For instance, ride-sharing service Uber has promoted its service by delivering ice cream or puppies to customers. In December 2013, Canadian airline WestJet asked passengers boarding a flight to Calgary what they wanted for Christmas then delivered these gifts when they landed.

Whichever style of #GuerrillaMarketingCampaign, you devise, remember to document and publish everything…Most #GuerrillaMarketing, is by its nature small in scale but it’s the shared links, laughs and likes that will make your campaign a big success…!!

“6 Viral-Marketing Lessons” to Learn From the “Ice-Bucket Challenge”| Entrepreneur

Social feeds from across the country are chock-full of videos and photos of Celebrities, Inventors, CEOs, Athletes and Politicians all taking part in the most recent viral sensation : “the Ice Bucket Challenge”…!!

Whether you’ve laughed at your friend’s reaction to the ice cold water or taken the challenge yourself, postings about it are everywhere. This initiative has achieved something that’s every marketer’s dream: going viral and capturing wide attention across the nation in a month or two..

How did this simple initiative turn into a movement that has scored participation from some of the biggest names in the country, including Bill Gates, Sheryl Sandberg, Mark Zuckerberg, Kobe Bryant, Oprah and New Jersey Gov. Chris Christie ??

The #IceBucketChallenge, benefits the ALS Association, which is dedicated to raising funds to research a cure for amyotrophic lateral sclerosis as well as caring for those with the disease. It gained steam with the participation of Beverly, Mass.-based Pete Frates, who since 2012 has had the illness (also called Lou Gehrig’s disease)...

6 Viral-Marketing Lessons to Learn From the Ice Bucket Challenge

#StartUps, established firms and marketers of all types can learn from the success of the Ice Bucket Challenge…Those trying to develop a viral campaign can take the following steps :

1. Identify the Goal OR Cause :

The goal of the Ice Bucket Challenge has been to spread awareness and raise funds for #ALSResearch, and its success has exceeded initial expectations. The objective is simple and clear and the challenge doesn’t require much effort from participants: going online to donate or pouring a bucket of ice water over the head, or both.

Today’s consumers like simplicity and direct messaging. They typically won’t take the time to read through an entire article, newsletter or web page to understand a message. Marketers, simplicity is your friend…

2. Make it Fun and Easy :

Few things are funnier than seeing people have ice poured all over them and watching them cringe, scream or freeze in place. The web has been flooded with comical videos and images of those who have accepted the challenge.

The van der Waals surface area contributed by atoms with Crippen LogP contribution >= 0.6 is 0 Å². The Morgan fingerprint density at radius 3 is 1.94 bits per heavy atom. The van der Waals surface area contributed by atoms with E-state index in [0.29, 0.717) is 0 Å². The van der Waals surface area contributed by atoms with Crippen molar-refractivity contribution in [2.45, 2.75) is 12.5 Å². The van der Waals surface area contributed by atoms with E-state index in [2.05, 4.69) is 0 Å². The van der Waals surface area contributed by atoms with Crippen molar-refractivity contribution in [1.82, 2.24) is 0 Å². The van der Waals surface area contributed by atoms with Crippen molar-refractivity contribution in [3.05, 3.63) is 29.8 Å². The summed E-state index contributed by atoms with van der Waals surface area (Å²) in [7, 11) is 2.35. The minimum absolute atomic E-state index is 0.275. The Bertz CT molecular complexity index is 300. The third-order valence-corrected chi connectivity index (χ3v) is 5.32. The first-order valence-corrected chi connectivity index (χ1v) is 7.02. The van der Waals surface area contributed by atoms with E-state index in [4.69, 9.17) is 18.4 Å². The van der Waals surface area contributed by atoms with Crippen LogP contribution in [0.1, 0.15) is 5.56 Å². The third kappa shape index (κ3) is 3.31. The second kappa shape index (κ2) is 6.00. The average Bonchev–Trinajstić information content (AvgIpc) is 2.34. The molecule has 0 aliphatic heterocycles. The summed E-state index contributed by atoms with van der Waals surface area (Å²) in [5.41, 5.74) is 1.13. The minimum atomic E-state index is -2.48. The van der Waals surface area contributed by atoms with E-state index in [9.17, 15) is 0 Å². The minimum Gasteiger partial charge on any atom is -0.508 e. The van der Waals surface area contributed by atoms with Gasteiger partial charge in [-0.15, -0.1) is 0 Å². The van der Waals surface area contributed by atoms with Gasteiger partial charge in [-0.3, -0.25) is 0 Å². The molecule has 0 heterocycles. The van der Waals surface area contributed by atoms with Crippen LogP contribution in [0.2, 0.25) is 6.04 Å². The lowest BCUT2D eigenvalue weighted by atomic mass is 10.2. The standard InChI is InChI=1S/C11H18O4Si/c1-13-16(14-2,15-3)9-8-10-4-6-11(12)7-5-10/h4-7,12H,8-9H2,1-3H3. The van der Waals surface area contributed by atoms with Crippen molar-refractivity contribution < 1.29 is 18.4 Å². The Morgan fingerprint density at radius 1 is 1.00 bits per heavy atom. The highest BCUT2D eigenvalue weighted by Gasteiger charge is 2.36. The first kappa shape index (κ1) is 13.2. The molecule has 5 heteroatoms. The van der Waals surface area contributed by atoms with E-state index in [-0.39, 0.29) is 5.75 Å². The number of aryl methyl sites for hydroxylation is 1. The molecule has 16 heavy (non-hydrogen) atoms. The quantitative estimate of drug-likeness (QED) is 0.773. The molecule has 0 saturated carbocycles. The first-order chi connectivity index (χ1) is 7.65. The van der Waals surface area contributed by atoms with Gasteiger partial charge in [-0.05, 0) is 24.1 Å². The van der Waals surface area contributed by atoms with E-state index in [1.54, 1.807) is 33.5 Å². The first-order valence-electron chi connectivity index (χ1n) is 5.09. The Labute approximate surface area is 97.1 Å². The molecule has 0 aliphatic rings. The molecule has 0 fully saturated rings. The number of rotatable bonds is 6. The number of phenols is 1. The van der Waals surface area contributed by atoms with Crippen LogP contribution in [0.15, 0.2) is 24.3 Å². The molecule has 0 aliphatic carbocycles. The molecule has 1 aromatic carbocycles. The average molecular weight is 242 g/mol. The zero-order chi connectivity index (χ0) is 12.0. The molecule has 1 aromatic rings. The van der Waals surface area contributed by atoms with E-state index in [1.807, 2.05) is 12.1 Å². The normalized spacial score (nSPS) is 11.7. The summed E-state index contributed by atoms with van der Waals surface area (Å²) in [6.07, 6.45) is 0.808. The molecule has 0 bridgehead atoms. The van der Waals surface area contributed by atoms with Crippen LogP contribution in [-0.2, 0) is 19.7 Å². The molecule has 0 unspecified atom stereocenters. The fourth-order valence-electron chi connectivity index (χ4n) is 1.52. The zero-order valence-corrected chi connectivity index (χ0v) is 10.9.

People like to laugh, so keep members of your audience entertained with a video or photo that they would enjoy viewing. Keeping things lighthearted lets people connect with an organization on a human level and can encourage further engagement in an authentic way…

3. Add Immediacy :

Those asked to take the ALS Ice Bucket Challenge have only 24 hours to do so…If you want an idea to flourish, keep the window of time brief to propel the process forward rapidly…By giving your audience a deadline, the initiative will become a greater priority.

4. Understand the power of Multiplication :

The ALS challenge calls on participants to encourage three additional people to participate, thus creating a multiplier effect…When possible, let consumers involved in an initiative have a chance to engage with their network so as to experience the joy of others joining in. The bonus for a marketer is bringing increased exposure to a company’s brand..

5. Share on Many Platforms :

News of the ALS Ice Bucket Challenge is being shared on many social-media platforms, including Facebook, Twitter, Instagram and YouTube…

If you’re hoping for an idea or campaign to go viral, make it easy for others to share updates across multiple platforms. Don’t give people a reason to not become involved..

6. Give Participants a Chance to feel Good :

Everyone loves to feel a little better about himself (or herself). The Ice Bucket Challenge raises funds for a medical cause, and no matter the size of a donation, participants can feel good because they’re helping others in need.

Plus, the challenge gives participants a sense of unity : They are sharing positive feelings and a goal with the rich and famous…!!

Setting up an initiative like this lets participants also allows for an emotional connection with an organization and opens up an opportunity for conversation…!!